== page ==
Research
     
 
Development and Empirical Evaluation of checkVT: A Browser Add-on for Verifying the Safety of URLs
 
 
  Student Achievement Recognition (Fall'20): Emyll Almonte, an Undergraduate IT Major at Montclair State University, has developed and successfully published a browser add-on called checkVT:

https://addons.mozilla.org/en-US/firefox/addon/checkvt/
cvt4  
  checkVT is a simple web browser extension that takes a selected URL via context-menu and submits it directly to be checked against all engines on VirusTotal with an added feature. The added feature in checkVT is basically the part of the process that tries to find the effective URL (redirect) if it exists on the URL that was submitted, and sends that URL to VirusTotal rather than the URL that was selected. This extra step helps users see VirusTotal results for the URL host that they would have ended up at, as opposed to the original link, which happens with most phishing links. Additional information can be found here:
https://github.com/ealmonte32/checkVT
 
     
 
Using Maching Learning to Automate the Procedures Involved in Requirements Inspections

 
  ml4Requirements inspections involve multiple inspectors independently reviewing a requirements document and reporting faults in the document. But, inspectors report both faults and non-faults (false-positives). We are using machine learning based approaches to validate requirements reviews. Our approach uses supervised machine learning algorithms to isolate faults from false-positives. An important feature that we use for training our classifiers is labeling our review data with the fault-types (ambiguity, inconsistent, incorrect requirements, omission, etc.). More details and publications related to this research project can be found at the following links:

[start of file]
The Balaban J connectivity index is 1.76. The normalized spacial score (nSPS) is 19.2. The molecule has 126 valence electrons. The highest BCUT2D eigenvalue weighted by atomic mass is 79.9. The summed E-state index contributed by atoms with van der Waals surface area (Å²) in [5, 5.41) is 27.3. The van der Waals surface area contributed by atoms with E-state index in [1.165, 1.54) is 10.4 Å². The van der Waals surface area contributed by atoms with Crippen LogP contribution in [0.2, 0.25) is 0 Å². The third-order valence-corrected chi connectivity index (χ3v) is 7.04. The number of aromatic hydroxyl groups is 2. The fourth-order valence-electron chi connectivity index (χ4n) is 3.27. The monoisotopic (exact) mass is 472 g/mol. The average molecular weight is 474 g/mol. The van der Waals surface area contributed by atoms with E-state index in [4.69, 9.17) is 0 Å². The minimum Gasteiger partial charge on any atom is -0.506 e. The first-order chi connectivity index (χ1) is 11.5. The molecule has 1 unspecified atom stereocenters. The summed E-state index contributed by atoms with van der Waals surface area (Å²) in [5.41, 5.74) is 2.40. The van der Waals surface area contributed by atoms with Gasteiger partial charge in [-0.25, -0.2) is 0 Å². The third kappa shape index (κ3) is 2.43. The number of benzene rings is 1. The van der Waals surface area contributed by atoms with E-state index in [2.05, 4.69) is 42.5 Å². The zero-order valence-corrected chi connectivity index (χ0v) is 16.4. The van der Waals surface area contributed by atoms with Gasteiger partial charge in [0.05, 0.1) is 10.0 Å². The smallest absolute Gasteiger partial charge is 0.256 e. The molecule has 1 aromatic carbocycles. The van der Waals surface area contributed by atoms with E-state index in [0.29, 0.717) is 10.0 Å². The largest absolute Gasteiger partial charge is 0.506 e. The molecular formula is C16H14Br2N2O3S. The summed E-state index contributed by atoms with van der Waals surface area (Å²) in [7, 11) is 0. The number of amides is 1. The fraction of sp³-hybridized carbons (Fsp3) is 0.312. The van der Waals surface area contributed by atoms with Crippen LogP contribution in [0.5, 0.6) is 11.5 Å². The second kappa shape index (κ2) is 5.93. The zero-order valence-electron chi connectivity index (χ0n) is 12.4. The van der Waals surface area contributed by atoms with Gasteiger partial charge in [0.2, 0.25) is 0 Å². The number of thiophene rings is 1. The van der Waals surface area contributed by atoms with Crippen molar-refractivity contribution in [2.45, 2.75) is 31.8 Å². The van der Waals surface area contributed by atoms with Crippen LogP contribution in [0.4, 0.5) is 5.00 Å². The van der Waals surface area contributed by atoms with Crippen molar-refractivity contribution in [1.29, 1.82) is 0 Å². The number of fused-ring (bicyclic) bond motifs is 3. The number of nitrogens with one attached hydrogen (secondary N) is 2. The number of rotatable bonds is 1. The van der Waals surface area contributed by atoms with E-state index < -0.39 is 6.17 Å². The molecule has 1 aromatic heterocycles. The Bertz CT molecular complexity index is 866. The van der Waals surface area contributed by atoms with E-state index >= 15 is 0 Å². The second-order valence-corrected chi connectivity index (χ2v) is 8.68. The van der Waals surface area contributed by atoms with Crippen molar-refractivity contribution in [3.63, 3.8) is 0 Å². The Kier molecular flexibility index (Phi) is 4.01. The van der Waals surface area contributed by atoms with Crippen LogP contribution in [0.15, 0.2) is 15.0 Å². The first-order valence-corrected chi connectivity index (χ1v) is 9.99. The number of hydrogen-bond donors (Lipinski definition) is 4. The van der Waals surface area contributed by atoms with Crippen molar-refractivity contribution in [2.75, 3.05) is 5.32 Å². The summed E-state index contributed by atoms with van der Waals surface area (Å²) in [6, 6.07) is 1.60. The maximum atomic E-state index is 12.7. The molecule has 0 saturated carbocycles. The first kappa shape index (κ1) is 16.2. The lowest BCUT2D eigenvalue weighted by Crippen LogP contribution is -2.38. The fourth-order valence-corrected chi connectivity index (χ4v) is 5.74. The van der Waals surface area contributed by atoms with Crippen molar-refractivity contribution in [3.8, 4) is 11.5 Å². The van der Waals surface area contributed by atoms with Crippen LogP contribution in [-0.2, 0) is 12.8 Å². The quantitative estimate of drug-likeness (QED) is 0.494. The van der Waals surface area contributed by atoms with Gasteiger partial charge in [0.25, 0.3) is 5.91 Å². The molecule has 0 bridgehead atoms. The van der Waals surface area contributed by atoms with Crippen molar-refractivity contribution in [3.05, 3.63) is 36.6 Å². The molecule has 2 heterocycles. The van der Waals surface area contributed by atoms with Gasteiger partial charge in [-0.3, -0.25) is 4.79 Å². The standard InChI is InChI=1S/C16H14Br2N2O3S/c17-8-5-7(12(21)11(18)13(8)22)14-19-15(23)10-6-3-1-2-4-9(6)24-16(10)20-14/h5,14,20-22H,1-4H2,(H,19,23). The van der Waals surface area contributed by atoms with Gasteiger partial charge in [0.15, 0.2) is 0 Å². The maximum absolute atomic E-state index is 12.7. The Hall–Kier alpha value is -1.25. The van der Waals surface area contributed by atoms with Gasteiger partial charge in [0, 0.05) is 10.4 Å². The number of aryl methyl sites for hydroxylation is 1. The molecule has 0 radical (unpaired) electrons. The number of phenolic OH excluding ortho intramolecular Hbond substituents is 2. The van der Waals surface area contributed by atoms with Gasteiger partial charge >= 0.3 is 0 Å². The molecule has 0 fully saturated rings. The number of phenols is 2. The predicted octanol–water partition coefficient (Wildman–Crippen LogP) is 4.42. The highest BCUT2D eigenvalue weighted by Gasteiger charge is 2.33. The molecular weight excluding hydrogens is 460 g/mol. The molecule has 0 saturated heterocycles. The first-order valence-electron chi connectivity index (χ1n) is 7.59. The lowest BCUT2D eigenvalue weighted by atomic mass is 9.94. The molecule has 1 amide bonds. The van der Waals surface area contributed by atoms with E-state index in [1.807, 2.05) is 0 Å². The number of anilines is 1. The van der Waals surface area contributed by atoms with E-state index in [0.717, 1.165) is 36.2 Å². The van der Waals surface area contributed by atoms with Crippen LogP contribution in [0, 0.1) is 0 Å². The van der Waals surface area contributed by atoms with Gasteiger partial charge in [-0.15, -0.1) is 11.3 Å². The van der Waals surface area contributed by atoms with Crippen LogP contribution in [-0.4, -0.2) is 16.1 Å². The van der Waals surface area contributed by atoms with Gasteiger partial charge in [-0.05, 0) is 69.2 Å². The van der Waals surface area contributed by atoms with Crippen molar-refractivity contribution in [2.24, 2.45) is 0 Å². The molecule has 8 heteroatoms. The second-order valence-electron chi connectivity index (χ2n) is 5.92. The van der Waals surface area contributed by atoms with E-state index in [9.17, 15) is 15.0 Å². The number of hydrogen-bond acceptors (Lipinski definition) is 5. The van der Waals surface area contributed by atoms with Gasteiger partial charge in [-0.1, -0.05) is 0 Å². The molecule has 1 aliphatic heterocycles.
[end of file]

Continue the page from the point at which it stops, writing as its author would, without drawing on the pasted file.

https://www.researchgate.net/project/Machine-Learning-in-Requirement-Inspections
http://vaibhavanu.com/VBF-TP-001.html
 
 
 
Using Human Error & Human Factors Research to Improve Software Requirements Quality
 

 
  This research employs the Cognitive Psychology research on human errors to address a serious problem in Software Engineering: defects made during software development. We propose that because software development is a human-centric process, most software defects can be traced back to failures of human cognition (also called human errors or mental errors). In order to have the greatest impact on software quality and to minimize the impact of defects, our research is focused on the earliest phase of software development: the requirements engineering phase.

het9  
  The major goal of this research effort is to use insights from Cognitive Psychology research on human errors to develop and empirically validate :
(1) a taxonomy of requirements phase human errors, and 
(2) requirements defect detection techniques and tools based on the taxonomy.
 

Our research group has organized
workshops in premier Software Engineering conferences to elicit instances of human errors that happen in requirements engineering practice in the industry.

Experimental and training documents related to this research:

vaibhavanu.com/NDSU-CS-TP-2017-001.html

vaibhavanu.com/NDSU-CS-TP-2016-001.html
vaibhavanu.com/SDP_Inspection.html 

humanerrorinse.org/Studies/2015/Fall_NDSU/
humanerrorinse.org/Studies/2015/Fall_NDSU_Experiment_1

     
       
 
 
 
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"In a humble state, you learn better. I can't find anything else very exciting about humility, but at least there's that." ~ John Dooner

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